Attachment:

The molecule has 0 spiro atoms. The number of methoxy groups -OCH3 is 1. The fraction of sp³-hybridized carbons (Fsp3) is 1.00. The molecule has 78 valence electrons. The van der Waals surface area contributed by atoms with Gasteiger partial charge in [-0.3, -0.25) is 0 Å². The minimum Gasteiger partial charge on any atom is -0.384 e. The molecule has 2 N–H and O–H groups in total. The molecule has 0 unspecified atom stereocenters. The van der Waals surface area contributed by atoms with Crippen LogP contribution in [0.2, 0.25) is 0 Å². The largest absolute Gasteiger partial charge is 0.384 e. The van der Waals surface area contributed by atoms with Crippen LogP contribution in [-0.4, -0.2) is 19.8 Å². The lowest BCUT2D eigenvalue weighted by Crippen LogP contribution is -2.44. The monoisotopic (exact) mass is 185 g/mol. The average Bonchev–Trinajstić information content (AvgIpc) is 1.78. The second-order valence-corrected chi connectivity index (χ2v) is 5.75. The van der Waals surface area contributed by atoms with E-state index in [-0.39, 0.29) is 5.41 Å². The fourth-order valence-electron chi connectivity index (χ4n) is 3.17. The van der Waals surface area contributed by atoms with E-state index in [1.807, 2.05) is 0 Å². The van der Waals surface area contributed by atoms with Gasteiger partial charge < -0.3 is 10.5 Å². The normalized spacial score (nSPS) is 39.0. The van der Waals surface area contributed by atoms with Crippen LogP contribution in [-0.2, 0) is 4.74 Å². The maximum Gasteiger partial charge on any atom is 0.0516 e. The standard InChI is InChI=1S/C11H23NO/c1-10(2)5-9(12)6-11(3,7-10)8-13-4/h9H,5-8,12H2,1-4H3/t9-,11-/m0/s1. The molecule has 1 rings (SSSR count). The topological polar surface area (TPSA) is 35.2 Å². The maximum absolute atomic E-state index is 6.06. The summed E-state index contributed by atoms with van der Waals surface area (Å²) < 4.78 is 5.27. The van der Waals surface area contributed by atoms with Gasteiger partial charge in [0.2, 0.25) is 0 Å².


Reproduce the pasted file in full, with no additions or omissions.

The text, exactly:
The molecule has 0 spiro atoms. The number of methoxy groups -OCH3 is 1. The fraction of sp³-hybridized carbons (Fsp3) is 1.00. The molecule has 78 valence electrons. The van der Waals surface area contributed by atoms with Gasteiger partial charge in [-0.3, -0.25) is 0 Å². The minimum Gasteiger partial charge on any atom is -0.384 e. The molecule has 2 N–H and O–H groups in total. The molecule has 0 unspecified atom stereocenters. The van der Waals surface area contributed by atoms with Crippen LogP contribution in [0.2, 0.25) is 0 Å². The largest absolute Gasteiger partial charge is 0.384 e. The van der Waals surface area contributed by atoms with Crippen LogP contribution in [-0.4, -0.2) is 19.8 Å². The lowest BCUT2D eigenvalue weighted by Crippen LogP contribution is -2.44. The monoisotopic (exact) mass is 185 g/mol. The average Bonchev–Trinajstić information content (AvgIpc) is 1.78. The second-order valence-corrected chi connectivity index (χ2v) is 5.75. The van der Waals surface area contributed by atoms with E-state index in [-0.39, 0.29) is 5.41 Å². The fourth-order valence-electron chi connectivity index (χ4n) is 3.17. The van der Waals surface area contributed by atoms with E-state index in [1.807, 2.05) is 0 Å². The van der Waals surface area contributed by atoms with Gasteiger partial charge < -0.3 is 10.5 Å². The normalized spacial score (nSPS) is 39.0. The van der Waals surface area contributed by atoms with Crippen LogP contribution in [-0.2, 0) is 4.74 Å². The maximum Gasteiger partial charge on any atom is 0.0516 e. The standard InChI is InChI=1S/C11H23NO/c1-10(2)5-9(12)6-11(3,7-10)8-13-4/h9H,5-8,12H2,1-4H3/t9-,11-/m0/s1. The molecule has 1 rings (SSSR count). The topological polar surface area (TPSA) is 35.2 Å². The maximum absolute atomic E-state index is 6.06. The summed E-state index contributed by atoms with van der Waals surface area (Å²) < 4.78 is 5.27. The van der Waals surface area contributed by atoms with Gasteiger partial charge in [0.2, 0.25) is 0 Å².